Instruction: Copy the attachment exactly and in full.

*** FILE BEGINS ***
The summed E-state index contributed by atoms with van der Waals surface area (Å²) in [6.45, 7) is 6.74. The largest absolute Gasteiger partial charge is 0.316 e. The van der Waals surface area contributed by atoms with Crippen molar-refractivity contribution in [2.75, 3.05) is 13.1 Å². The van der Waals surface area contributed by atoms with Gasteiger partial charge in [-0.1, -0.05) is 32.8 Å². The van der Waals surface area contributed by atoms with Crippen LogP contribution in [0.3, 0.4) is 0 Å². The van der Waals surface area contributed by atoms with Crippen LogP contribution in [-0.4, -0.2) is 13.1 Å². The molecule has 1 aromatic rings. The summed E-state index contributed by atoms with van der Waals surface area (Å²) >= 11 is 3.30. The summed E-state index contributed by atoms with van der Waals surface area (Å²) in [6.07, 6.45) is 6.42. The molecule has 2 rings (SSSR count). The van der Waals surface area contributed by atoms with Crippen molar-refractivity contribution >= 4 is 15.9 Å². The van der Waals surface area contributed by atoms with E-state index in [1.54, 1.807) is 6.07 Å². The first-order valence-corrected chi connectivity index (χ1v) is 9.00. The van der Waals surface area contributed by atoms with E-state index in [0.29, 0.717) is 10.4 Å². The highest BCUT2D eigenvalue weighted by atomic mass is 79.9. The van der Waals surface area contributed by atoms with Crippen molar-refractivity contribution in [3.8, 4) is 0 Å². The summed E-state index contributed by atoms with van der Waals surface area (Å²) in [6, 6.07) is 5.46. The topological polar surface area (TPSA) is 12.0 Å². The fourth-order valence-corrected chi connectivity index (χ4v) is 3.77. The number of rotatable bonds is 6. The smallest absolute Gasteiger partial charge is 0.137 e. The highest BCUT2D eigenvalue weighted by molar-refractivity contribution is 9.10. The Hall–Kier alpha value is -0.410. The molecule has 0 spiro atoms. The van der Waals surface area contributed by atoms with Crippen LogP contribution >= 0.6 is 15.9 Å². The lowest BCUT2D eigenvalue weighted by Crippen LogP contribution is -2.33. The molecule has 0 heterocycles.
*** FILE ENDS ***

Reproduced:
The summed E-state index contributed by atoms with van der Waals surface area (Å²) in [6.45, 7) is 6.74. The largest absolute Gasteiger partial charge is 0.316 e. The van der Waals surface area contributed by atoms with Crippen molar-refractivity contribution in [2.75, 3.05) is 13.1 Å². The van der Waals surface area contributed by atoms with Gasteiger partial charge in [-0.1, -0.05) is 32.8 Å². The van der Waals surface area contributed by atoms with Crippen LogP contribution in [0.3, 0.4) is 0 Å². The van der Waals surface area contributed by atoms with Crippen LogP contribution in [-0.4, -0.2) is 13.1 Å². The molecule has 1 aromatic rings. The summed E-state index contributed by atoms with van der Waals surface area (Å²) >= 11 is 3.30. The summed E-state index contributed by atoms with van der Waals surface area (Å²) in [6.07, 6.45) is 6.42. The molecule has 2 rings (SSSR count). The van der Waals surface area contributed by atoms with Crippen molar-refractivity contribution >= 4 is 15.9 Å². The van der Waals surface area contributed by atoms with E-state index in [1.54, 1.807) is 6.07 Å². The first-order valence-corrected chi connectivity index (χ1v) is 9.00. The van der Waals surface area contributed by atoms with E-state index in [0.29, 0.717) is 10.4 Å². The highest BCUT2D eigenvalue weighted by atomic mass is 79.9. The van der Waals surface area contributed by atoms with Crippen molar-refractivity contribution in [3.8, 4) is 0 Å². The summed E-state index contributed by atoms with van der Waals surface area (Å²) in [6, 6.07) is 5.46. The topological polar surface area (TPSA) is 12.0 Å². The fourth-order valence-corrected chi connectivity index (χ4v) is 3.77. The number of rotatable bonds is 6. The smallest absolute Gasteiger partial charge is 0.137 e. The highest BCUT2D eigenvalue weighted by molar-refractivity contribution is 9.10. The Hall–Kier alpha value is -0.410. The molecule has 0 spiro atoms. The van der Waals surface area contributed by atoms with Crippen LogP contribution >= 0.6 is 15.9 Å². The lowest BCUT2D eigenvalue weighted by Crippen LogP contribution is -2.33. The molecule has 0 heterocycles.